Is your smartphone really switched off?

"Anyone with an understanding of embedded systems could develop the technology to hibernate, rather than switch off, the handset" - Rob Bamforth, Quocirca

Is your smartphone really switched off?
Is your smartphone really switched off?

Ever since Apple's iPhone kick-started the smartphone revolution off just over seven years ago, reports have been circulating how the National Security Agency - and other state bodies - have had the ability to covertly switch an iPhone or Android handset `back on' without the owner being aware.

Whilst this ostensibly appears technically impossible, it now appears that the rumours may have some substance in the shape of program code that prevents the on-off switch from operating - and merely places the handset into hibernation, switching the screen off in the process.

A discussion on the Security StackExchange forum earlier this week confirms this approach is technically viable - especially in an age of multi-core smartphones, with the handset surfacing from hibernation every so often to take orders from a suitable remote command-and-control server.

Trend Micro security evangelist Rik Ferguson famously illustrated how to turn an Android handset into a remote audio-visual surveillance device using covert code at the Mobile World Congress in Barcelona back in 2012 but on the other side of the coin - malware capable of hibernating a smartphone for long periods - has not yet been seen in the wild.

The general consensus amongst security experts is that the coding potential for this malware certainly exists.

Keith Bird, UK managing director with Check Point, said that the possibility that this type of malware exists poses a number of concerns for businesses and individuals alike.

"It also further highlights the advancing sophistication that those behind stealthy malware are developing," he said, adding that a recent Check Point survey of 800 IT professionals found that 63 percent of organisations that allowed personally-owned mobile devices to connect to their corporate networks did not manage corporate information on those devices.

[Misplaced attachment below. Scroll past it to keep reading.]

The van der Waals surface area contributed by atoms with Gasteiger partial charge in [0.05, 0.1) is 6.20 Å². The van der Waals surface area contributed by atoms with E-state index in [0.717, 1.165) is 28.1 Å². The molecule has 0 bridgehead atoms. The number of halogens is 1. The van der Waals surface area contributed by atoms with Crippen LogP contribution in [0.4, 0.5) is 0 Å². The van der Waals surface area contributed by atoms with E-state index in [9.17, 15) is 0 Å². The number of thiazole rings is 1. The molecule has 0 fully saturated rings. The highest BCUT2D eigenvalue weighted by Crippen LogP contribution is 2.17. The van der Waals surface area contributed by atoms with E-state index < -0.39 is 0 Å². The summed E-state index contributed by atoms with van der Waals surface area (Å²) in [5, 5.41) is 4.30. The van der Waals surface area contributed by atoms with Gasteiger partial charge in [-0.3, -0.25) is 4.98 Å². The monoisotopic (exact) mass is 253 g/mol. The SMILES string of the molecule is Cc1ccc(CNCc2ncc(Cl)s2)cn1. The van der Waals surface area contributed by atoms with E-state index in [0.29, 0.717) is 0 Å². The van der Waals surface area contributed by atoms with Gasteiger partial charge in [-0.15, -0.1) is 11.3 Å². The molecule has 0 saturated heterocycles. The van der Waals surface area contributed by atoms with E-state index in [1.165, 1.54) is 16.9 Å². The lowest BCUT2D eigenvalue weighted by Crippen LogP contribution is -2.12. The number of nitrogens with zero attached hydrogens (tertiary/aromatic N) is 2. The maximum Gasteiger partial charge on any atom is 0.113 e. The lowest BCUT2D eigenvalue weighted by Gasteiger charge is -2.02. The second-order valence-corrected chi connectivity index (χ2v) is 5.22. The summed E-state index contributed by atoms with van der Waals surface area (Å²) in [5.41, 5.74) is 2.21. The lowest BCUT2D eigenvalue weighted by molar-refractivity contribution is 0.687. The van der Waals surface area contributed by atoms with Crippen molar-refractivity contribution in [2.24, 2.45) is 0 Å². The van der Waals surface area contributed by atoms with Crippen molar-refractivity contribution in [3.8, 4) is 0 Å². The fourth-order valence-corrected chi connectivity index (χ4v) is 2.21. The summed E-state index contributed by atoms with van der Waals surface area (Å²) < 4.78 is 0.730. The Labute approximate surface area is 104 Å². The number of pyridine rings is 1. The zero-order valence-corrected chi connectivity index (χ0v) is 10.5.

Against this backdrop, Bird argues that the threat posed by smartphone hibernation malware should not be underestimated.

"It goes to show once again how important multiple layers of protection are across all internet connected devices to protect a company network and illustrates the critical role sharing threat intelligence can be in helping organisations keep up to speed with new attacks so they can adequately defend themselves against malware," he explained.

Steve Smith, managing director of data security firm Pentura, agreed, saying that reports of a stealthy malware that enables hackers to operate while the owner believes the device to be switched off should be deeply concerning for consumers and businesses alike.

"Such access puts a plethora of sensitive personal and corporate data at risk of being lost," he said, adding that it is inevitable that cyber-criminals will target smartphones and tablets in this way.

In view of this, Smith says that this highlights a need to regularly review any mobile or bring your own device (BYOD) security strategy, with particular consideration paid to security build reviews, configuration management and user training.

"By addressing these areas business will put themselves in a better position to protect their data from the threat of malware," he explained.

Rob Bamforth, a principal analyst with Quocirca, said that covert hibernation malware on smartphones is a possibility - and highlights the fact that the mobiles in people's pockets and purses today are highly sophisticated devices.

"If you look at the Qualcomm chipsets in most smartphones, this becomes very obvious," he said, adding that disassembling the code of the processor would give hackers access to the knowledge they need to intercept the on-off switch command and place the smartphone into a covert hibernation mode.

He told SCMagazineUK.com that it is important to understand that modern smartphones actually have more than one operating system (OS) under the hood, meaning that, whilst the main OS may appear to be off, some elements of the processor may still be working using the underlying OS.

"Most people think their smartphone is a small microcomputer. This actually isn't the case, as they are usually two or more microprocessors running, meaning that anyone with an understanding of embedded systems could develop the technology to hibernate, rather than switch off, the handset," he explained.